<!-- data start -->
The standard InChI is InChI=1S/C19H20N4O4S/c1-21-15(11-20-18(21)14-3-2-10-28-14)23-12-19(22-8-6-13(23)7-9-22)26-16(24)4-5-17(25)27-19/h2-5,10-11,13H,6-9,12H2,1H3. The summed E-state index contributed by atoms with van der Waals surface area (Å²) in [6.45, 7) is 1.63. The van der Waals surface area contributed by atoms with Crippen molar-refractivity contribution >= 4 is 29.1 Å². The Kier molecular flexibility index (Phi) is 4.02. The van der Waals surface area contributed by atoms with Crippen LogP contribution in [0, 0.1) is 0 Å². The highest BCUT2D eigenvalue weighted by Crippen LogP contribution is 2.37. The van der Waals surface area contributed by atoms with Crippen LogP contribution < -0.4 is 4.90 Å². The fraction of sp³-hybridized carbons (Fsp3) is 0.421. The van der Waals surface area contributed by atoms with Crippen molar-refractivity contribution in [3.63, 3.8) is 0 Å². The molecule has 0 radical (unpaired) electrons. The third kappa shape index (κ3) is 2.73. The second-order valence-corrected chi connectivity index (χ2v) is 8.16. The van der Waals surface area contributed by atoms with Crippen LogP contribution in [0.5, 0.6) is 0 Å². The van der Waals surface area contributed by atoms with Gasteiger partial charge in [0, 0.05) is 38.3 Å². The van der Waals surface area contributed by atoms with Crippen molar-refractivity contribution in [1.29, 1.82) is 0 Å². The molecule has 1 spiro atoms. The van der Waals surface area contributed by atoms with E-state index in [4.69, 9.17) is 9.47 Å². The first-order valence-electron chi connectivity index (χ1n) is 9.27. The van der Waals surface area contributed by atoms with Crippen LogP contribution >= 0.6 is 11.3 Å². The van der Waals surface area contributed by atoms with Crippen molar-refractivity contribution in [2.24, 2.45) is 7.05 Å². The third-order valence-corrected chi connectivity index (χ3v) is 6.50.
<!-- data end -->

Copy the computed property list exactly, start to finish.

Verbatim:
The standard InChI is InChI=1S/C19H20N4O4S/c1-21-15(11-20-18(21)14-3-2-10-28-14)23-12-19(22-8-6-13(23)7-9-22)26-16(24)4-5-17(25)27-19/h2-5,10-11,13H,6-9,12H2,1H3. The summed E-state index contributed by atoms with van der Waals surface area (Å²) in [6.45, 7) is 1.63. The van der Waals surface area contributed by atoms with Crippen molar-refractivity contribution >= 4 is 29.1 Å². The Kier molecular flexibility index (Phi) is 4.02. The van der Waals surface area contributed by atoms with Crippen LogP contribution in [0, 0.1) is 0 Å². The highest BCUT2D eigenvalue weighted by Crippen LogP contribution is 2.37. The van der Waals surface area contributed by atoms with Crippen LogP contribution < -0.4 is 4.90 Å². The fraction of sp³-hybridized carbons (Fsp3) is 0.421. The van der Waals surface area contributed by atoms with Crippen molar-refractivity contribution in [3.63, 3.8) is 0 Å². The molecule has 0 radical (unpaired) electrons. The third kappa shape index (κ3) is 2.73. The second-order valence-corrected chi connectivity index (χ2v) is 8.16. The van der Waals surface area contributed by atoms with Crippen LogP contribution in [0.5, 0.6) is 0 Å². The van der Waals surface area contributed by atoms with Gasteiger partial charge in [0, 0.05) is 38.3 Å². The van der Waals surface area contributed by atoms with Crippen molar-refractivity contribution in [1.29, 1.82) is 0 Å². The molecule has 1 spiro atoms. The van der Waals surface area contributed by atoms with E-state index in [4.69, 9.17) is 9.47 Å². The first-order valence-electron chi connectivity index (χ1n) is 9.27. The van der Waals surface area contributed by atoms with Crippen LogP contribution >= 0.6 is 11.3 Å². The van der Waals surface area contributed by atoms with Crippen molar-refractivity contribution in [2.24, 2.45) is 7.05 Å². The third-order valence-corrected chi connectivity index (χ3v) is 6.50.